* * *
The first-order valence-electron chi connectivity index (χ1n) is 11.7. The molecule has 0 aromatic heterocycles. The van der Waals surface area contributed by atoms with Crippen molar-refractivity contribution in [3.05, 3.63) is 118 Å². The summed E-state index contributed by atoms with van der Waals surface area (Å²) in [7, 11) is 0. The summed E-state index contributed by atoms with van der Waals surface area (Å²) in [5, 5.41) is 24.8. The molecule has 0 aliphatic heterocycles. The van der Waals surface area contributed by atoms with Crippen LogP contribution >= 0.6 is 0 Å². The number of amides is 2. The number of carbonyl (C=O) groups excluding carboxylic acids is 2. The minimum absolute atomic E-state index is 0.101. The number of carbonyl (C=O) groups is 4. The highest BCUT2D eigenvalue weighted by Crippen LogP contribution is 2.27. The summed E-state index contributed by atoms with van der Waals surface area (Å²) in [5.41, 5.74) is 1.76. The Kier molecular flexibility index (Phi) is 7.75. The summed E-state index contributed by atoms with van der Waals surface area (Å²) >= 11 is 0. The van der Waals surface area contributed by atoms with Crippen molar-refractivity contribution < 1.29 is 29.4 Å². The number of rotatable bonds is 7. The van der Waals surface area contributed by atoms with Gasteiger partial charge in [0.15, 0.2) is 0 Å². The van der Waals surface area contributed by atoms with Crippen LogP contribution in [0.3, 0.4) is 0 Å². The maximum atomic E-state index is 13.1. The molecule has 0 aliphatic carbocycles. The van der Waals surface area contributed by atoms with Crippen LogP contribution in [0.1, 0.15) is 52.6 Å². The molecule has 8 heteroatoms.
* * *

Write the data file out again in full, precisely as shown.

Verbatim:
The first-order valence-electron chi connectivity index (χ1n) is 11.7. The molecule has 0 aromatic heterocycles. The van der Waals surface area contributed by atoms with Crippen molar-refractivity contribution in [3.05, 3.63) is 118 Å². The summed E-state index contributed by atoms with van der Waals surface area (Å²) in [7, 11) is 0. The summed E-state index contributed by atoms with van der Waals surface area (Å²) in [5, 5.41) is 24.8. The molecule has 0 aliphatic heterocycles. The van der Waals surface area contributed by atoms with Crippen LogP contribution >= 0.6 is 0 Å². The number of amides is 2. The number of carbonyl (C=O) groups excluding carboxylic acids is 2. The minimum absolute atomic E-state index is 0.101. The number of carbonyl (C=O) groups is 4. The highest BCUT2D eigenvalue weighted by Crippen LogP contribution is 2.27. The summed E-state index contributed by atoms with van der Waals surface area (Å²) in [5.41, 5.74) is 1.76. The Kier molecular flexibility index (Phi) is 7.75. The summed E-state index contributed by atoms with van der Waals surface area (Å²) >= 11 is 0. The van der Waals surface area contributed by atoms with Crippen molar-refractivity contribution < 1.29 is 29.4 Å². The number of rotatable bonds is 7. The van der Waals surface area contributed by atoms with Gasteiger partial charge in [0.15, 0.2) is 0 Å². The van der Waals surface area contributed by atoms with Crippen LogP contribution in [0.3, 0.4) is 0 Å². The maximum atomic E-state index is 13.1. The molecule has 0 aliphatic carbocycles. The van der Waals surface area contributed by atoms with Crippen LogP contribution in [0.1, 0.15) is 52.6 Å². The molecule has 8 heteroatoms.